Banking in Historical Perspective
Saturday, Jan. 4, 2020 10:15 AM - 12:15 PM (PST)
- Chair: Jonathan Rose, Federal Reserve Bank of Chicago
Why Was There No Banking Panic in 1920-1921? The Federal Reserve Banks and the Recession
AbstractPrior to the formation of the Federal Reserve’s Open Market Investment Committee in 1923, the Federal Reserve banks enjoyed considerable discretion in discounting and open market operations. During the 1920- 1921 recession that followed the Fed’s abrupt increase in discount rates, we show with new data that Federal Reserve banks in hard-hit districts expanded rather than contracted credit to their member banks in the early stage of recession. This group of Federal Reserve banks sought to mitigate the effects of the recession and prevent a banking panic. Although they were individually constrained by gold reserve requirements, as was the System as a whole, the expansionary Reserve banks were able to borrow excess gold reserves from the other Reserve banks and continue lending. While they were ultimately compelled to follow the contractionary policy, these Federal Reserve banks sustained lending for a prolonged period to their member banks who took their increased credit primarily in the form of currency. Buffered by increased liquidity, these banks were able to meet withdrawals by customers, preventing a panic, even though banks suspended operations in record numbers.
Charity Begins At Home - Why Britain Resumed the Gold Standard After the French Wars
AbstractWill politicians prioritize the public interest over personal financial gain? Analyzing the decision to resume the gold standard after the French Wars (1793-1815), we find that politicians acted to maximize their personal interest. We show the importance of politicians’ personal financial motivations by analyzing the size and timing of their government debt holdings, as recorded in the archives of the Bank of England. A large majority of politicians that publicly pushed for the resumption of the gold standard held large amounts of public debt, an asset that would substantially appreciate in the event of resumption. In addition, the timing of purchases revealed that politicians engaged in insider trading. Our analysis contributes to the literature concerned with politicians’ conflicts of interest. It also informs the current policy choice faced by countries in the South of Europe, consisting in choosing between maintaining a fixed exchange rate and restructuring an outstanding debt overhang.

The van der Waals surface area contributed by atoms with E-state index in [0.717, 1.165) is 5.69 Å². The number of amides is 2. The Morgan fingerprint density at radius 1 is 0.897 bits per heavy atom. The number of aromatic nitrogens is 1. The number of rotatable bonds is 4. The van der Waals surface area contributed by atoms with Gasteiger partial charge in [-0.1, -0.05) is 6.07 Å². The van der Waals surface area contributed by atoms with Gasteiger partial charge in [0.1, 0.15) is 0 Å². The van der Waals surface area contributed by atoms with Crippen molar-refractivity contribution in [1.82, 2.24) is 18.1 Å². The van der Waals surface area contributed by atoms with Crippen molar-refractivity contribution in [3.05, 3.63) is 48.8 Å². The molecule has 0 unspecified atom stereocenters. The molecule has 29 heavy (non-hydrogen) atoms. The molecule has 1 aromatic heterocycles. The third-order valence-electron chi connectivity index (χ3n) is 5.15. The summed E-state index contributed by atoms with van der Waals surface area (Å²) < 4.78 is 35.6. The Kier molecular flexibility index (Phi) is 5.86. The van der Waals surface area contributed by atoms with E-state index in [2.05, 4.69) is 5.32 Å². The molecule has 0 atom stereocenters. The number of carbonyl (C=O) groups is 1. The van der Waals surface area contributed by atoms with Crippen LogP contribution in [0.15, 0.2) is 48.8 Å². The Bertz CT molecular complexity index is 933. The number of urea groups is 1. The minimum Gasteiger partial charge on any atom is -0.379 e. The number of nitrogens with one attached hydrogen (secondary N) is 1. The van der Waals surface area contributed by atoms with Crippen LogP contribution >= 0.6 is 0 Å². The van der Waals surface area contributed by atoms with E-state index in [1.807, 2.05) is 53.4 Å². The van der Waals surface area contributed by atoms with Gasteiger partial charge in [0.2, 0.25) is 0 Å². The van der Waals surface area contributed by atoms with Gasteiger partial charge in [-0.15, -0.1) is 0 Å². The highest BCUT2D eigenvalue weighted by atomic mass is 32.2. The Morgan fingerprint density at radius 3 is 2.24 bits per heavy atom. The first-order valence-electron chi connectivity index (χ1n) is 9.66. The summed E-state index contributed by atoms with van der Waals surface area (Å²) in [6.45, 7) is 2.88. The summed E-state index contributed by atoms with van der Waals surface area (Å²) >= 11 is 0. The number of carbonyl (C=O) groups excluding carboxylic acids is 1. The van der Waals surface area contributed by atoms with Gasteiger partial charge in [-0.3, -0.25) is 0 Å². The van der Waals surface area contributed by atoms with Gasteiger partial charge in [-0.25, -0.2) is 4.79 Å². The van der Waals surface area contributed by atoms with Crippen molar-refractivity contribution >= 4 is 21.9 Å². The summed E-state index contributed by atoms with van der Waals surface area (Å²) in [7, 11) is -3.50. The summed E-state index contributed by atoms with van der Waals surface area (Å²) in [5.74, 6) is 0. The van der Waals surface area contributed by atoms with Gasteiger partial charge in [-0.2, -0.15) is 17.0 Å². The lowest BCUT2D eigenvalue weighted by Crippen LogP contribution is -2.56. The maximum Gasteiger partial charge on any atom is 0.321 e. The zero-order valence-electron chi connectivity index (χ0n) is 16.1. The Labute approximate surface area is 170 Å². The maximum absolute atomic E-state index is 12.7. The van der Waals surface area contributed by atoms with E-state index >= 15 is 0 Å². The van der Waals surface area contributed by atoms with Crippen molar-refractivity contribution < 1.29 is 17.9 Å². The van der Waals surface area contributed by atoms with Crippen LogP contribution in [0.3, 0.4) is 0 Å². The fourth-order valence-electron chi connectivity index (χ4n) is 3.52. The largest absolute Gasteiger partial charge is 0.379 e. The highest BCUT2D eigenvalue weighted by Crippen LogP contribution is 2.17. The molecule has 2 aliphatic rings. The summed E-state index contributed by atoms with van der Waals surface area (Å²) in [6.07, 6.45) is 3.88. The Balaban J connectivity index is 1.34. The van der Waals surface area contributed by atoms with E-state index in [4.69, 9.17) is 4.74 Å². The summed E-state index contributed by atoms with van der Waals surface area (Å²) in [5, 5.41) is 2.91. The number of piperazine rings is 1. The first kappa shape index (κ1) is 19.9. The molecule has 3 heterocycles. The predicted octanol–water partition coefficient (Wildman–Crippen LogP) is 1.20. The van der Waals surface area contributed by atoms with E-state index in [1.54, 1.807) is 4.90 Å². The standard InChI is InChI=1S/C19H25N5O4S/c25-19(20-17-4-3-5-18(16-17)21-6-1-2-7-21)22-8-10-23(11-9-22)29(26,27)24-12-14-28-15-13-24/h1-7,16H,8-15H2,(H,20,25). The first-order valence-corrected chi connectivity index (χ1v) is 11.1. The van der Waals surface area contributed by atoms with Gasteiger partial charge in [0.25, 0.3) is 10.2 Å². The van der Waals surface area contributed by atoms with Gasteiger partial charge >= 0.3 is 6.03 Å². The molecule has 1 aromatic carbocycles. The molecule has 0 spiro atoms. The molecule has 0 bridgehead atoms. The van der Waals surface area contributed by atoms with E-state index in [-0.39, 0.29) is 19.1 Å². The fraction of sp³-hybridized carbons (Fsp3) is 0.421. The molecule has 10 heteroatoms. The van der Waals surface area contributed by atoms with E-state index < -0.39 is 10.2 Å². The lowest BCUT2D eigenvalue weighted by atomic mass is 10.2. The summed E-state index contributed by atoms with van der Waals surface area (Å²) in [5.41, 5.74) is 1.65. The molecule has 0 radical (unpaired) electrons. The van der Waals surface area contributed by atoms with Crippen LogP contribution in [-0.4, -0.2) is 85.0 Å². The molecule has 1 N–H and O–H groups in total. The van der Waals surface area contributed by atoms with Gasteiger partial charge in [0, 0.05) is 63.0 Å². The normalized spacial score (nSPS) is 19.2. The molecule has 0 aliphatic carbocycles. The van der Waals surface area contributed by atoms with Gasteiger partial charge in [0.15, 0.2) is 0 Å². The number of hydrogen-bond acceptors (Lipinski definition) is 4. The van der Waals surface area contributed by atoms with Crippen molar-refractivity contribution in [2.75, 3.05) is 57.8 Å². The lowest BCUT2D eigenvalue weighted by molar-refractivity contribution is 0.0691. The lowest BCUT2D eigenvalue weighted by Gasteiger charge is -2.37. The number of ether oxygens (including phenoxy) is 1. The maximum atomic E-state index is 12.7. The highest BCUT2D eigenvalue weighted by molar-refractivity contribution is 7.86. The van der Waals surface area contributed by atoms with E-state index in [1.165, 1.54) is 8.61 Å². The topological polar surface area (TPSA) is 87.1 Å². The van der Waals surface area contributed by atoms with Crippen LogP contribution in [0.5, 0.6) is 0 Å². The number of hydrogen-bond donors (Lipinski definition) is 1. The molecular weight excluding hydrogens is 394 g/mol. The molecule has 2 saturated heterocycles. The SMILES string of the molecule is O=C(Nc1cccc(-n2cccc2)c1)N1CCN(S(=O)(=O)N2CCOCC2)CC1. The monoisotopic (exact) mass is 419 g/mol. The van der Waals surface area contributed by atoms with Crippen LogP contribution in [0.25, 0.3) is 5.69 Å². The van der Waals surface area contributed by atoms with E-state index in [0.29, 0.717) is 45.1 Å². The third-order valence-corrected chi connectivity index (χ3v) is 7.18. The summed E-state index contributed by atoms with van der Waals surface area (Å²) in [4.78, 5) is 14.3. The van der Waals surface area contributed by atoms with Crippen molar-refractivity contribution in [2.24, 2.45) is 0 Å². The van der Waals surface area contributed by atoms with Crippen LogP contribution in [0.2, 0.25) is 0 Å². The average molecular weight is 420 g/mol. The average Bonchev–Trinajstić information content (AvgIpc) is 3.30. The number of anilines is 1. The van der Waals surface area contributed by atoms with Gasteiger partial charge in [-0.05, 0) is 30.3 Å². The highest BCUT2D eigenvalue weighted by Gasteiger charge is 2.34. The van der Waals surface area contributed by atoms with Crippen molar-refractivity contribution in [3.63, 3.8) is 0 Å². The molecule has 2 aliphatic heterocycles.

National Banks and the Liabilities Channel of Local Economic Development
AbstractWe use a historical laboratory to show that banks impact real economic activity through the liabilities side of their balance sheet, where safer liabilities provide better monetary services. The United States National Banking Act of 1864 was enacted when the circulating money supply primarily consisted of privately issued bank notes. The Act required “national banks” to fully back their bank note liabilities with federal bonds, thereby creating a new and stable currency, which reduced transactions costs and facilitated trade. National banks also faced regulatory capital requirements defined by town population cutoffs. Using the discontinuity in the capital requirement as an instrument for national bank entry, we find that the composition of agricultural production shifted from non-traded crops to traded crops while total production was unaffected. More- over, trade activity proxied by employment in trade-related professions and businesses engaged in trade grew. National banks also led to significant manufacturing output growth that was primarily driven by sourcing more inputs.
Claremont McKenna College
Christopher M. Meissner,
University of California-Davis
- N2 - Financial Markets and Institutions
- G2 - Financial Institutions and Services